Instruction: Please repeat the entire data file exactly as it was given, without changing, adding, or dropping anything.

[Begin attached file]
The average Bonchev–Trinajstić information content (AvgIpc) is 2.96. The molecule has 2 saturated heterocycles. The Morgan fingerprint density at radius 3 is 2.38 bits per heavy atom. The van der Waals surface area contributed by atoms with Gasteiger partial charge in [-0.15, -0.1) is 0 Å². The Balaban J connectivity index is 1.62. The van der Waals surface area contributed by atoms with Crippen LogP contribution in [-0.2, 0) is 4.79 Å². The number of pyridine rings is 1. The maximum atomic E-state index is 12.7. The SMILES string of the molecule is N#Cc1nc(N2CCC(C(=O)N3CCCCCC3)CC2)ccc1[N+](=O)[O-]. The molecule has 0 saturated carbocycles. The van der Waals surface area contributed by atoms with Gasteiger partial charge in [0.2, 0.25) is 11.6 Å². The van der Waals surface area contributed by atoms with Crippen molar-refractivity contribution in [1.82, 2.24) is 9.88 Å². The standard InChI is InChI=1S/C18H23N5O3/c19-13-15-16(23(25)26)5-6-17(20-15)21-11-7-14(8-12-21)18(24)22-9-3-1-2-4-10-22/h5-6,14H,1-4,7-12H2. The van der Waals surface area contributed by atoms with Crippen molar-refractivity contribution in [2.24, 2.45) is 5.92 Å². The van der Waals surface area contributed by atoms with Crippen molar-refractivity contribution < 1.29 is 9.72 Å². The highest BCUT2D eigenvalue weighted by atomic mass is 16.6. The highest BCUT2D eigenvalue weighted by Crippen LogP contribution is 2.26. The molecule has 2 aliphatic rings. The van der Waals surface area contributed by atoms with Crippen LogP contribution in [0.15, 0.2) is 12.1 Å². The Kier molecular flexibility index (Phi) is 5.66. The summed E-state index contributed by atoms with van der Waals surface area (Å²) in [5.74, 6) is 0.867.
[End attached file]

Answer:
The average Bonchev–Trinajstić information content (AvgIpc) is 2.96. The molecule has 2 saturated heterocycles. The Morgan fingerprint density at radius 3 is 2.38 bits per heavy atom. The van der Waals surface area contributed by atoms with Gasteiger partial charge in [-0.15, -0.1) is 0 Å². The Balaban J connectivity index is 1.62. The van der Waals surface area contributed by atoms with Crippen LogP contribution in [-0.2, 0) is 4.79 Å². The number of pyridine rings is 1. The maximum atomic E-state index is 12.7. The SMILES string of the molecule is N#Cc1nc(N2CCC(C(=O)N3CCCCCC3)CC2)ccc1[N+](=O)[O-]. The molecule has 0 saturated carbocycles. The van der Waals surface area contributed by atoms with Gasteiger partial charge in [0.2, 0.25) is 11.6 Å². The van der Waals surface area contributed by atoms with Crippen molar-refractivity contribution in [1.82, 2.24) is 9.88 Å². The standard InChI is InChI=1S/C18H23N5O3/c19-13-15-16(23(25)26)5-6-17(20-15)21-11-7-14(8-12-21)18(24)22-9-3-1-2-4-10-22/h5-6,14H,1-4,7-12H2. The van der Waals surface area contributed by atoms with Crippen molar-refractivity contribution in [2.24, 2.45) is 5.92 Å². The van der Waals surface area contributed by atoms with Crippen molar-refractivity contribution < 1.29 is 9.72 Å². The highest BCUT2D eigenvalue weighted by atomic mass is 16.6. The highest BCUT2D eigenvalue weighted by Crippen LogP contribution is 2.26. The molecule has 2 aliphatic rings. The van der Waals surface area contributed by atoms with Crippen LogP contribution in [0.15, 0.2) is 12.1 Å². The Kier molecular flexibility index (Phi) is 5.66. The summed E-state index contributed by atoms with van der Waals surface area (Å²) in [5.74, 6) is 0.867.